Red Cross issues tips for potential evacuations and flood preparedness

Red Cross Emergency Response Vehicle providing relief after Superstorm Sandy.

Many areas along the Mississippi are experiencing flooding due to recent heavy rains.  The American Red Cross is offering the following tips to protect your family and prepare you for a potential evacuation. 

  • Charge laptops, cell phones, tablets and other electronics in order to get information before, during and after disasters.
  • Listen to area radio and television stations and a NOAA Weather Radio for possible flood warnings and reports of flooding in progress or other critical information from the National Weather Service (NWS)
  • Be prepared to evacuate at a moment’s notice.
  • When a flood or flash flood warning is issued for your area, head for higher ground and stay there.
  • Stay away from floodwaters. If you come upon a flowing stream where water is above your ankles, stop, turn around and go another way. Six inches of swiftly moving water can sweep you off of your feet.
  • If you come upon a flooded road while driving, turn around and go another way. If you are caught on a flooded road and waters are rising rapidly around you, get out of the car quickly and move to higher ground. Most cars can be swept away by less than two feet of moving water.
  • Keep children out of the water. They are curious and often lack judgment about running water or contaminated water.
  • Be especially cautious at night when it is harder to recognize flood danger.
  • Listen to local radio and television reports about potential evacuation orders, and if local officials ask you to leave, do so immediately.

 

Remember these simple tips before leaving your home:

  • Wear long-sleeved shirts, long pants and sturdy shoes so you can be protected as much as possible.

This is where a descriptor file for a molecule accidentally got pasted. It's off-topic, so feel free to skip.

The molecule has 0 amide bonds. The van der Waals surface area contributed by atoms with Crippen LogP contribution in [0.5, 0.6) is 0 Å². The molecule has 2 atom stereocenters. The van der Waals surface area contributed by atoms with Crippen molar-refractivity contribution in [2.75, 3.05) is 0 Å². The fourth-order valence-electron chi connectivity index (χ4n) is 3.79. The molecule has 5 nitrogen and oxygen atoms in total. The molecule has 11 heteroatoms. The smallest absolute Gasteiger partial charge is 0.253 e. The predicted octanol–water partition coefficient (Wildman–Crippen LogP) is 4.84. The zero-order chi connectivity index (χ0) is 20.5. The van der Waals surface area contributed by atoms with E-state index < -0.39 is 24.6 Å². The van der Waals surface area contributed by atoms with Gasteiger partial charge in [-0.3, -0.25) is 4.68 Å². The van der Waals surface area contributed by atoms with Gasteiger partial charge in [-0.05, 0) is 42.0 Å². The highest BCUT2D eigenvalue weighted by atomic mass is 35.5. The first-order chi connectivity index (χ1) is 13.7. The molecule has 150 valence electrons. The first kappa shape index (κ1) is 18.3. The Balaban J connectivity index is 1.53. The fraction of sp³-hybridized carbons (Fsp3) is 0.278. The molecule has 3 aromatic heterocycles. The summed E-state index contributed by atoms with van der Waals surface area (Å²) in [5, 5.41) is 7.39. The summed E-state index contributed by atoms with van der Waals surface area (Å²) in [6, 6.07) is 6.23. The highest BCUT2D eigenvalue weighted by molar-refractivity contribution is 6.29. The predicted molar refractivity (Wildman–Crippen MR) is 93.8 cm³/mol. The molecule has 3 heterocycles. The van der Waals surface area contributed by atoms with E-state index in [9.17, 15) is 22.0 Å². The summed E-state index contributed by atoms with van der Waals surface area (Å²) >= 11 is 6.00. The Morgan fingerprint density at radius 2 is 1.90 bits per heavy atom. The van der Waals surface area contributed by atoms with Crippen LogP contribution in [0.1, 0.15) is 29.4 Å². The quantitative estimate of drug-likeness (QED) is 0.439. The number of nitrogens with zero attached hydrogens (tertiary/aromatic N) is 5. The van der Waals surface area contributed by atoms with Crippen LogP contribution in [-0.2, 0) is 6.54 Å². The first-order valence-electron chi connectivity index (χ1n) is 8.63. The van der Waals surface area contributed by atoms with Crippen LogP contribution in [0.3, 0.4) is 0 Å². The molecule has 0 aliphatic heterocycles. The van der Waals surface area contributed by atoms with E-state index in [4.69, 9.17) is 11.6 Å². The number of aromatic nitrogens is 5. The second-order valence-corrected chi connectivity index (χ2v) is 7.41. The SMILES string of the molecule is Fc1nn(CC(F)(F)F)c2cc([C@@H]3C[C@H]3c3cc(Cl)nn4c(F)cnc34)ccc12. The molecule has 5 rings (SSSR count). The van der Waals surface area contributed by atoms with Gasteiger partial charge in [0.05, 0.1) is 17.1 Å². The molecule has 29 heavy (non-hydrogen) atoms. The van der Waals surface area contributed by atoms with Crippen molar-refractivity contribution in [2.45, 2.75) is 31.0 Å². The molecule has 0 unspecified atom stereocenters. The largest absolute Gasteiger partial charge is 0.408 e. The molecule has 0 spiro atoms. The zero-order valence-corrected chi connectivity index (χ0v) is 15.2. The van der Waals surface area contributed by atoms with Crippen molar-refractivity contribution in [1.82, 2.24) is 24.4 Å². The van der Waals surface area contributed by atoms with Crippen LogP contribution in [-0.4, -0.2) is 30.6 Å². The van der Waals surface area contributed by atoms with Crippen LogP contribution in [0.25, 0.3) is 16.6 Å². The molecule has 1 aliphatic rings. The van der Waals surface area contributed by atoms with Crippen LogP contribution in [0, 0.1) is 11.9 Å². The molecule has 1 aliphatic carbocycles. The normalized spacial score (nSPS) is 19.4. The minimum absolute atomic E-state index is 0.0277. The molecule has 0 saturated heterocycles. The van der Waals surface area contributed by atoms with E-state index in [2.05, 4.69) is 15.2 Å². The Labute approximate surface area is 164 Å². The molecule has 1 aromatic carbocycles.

• Take your disaster supplies kit.
  • Take your pets with you; do not leave them behind. Because pets are not permitted in public shelters, follow your plan to go to a relative's or friend's home or find a "pet-friendly" hotel.
  • Lock your home.
  • Use travel routes specified by local authorities — don't use shortcuts because certain areas may be impassable or dangerous.
  • Do not attempt to drive through water filled roadways.  Find another route.

 

If you have only moments before leaving, grab these things and go!

  • Medical supplies: prescription medications and dentures.
  • Disaster supplies: flashlight, batteries, radio, first aid kit, bottled water
  • Clothing and bedding: a change of clothes and a sleeping bag or bedroll and pillow for each household member
  • If you have young children, bring a comfort item like a favorite stuffed animal. 
  • Car keys and keys to the place you may be going (friend's or relative's home)

 

Important papers to take with you

  • Driver's license or personal identification 
  • Wills, deeds, and copies of recent tax returns
  • Social Security card 
  • Stocks, bonds, and other negotiable certificates
  • Birth and marriage certificates 
  • Insurance policies

 

If local officials haven't advised an immediate evacuation

If there's a chance the situation may get worse or flooding may happen, take steps now to protect your home and belongings. Do this only if local officials have not asked you to leave.

Protect your home

  • Bring things indoors. Lawn furniture, trash cans, children's toys, garden equipment, clotheslines, hanging plants, and any other objects that may fly around and damage property should be brought indoors.
  • Look for potential hazards around your home. Turn off electricity and water if authorities advise it.
  • Turn off electricity at the main fuse or breaker, and turn off water at the main valve.
  • Leave natural gas on. Unless local officials advise otherwise, leave natural gas on because you will need it for heating and cooking when you return home. If you turn gas off, a licensed professional is required to turn it back on, and it may take weeks for a professional to respond.
  • Turn off propane gas service. Propane tanks often become dislodged in disasters.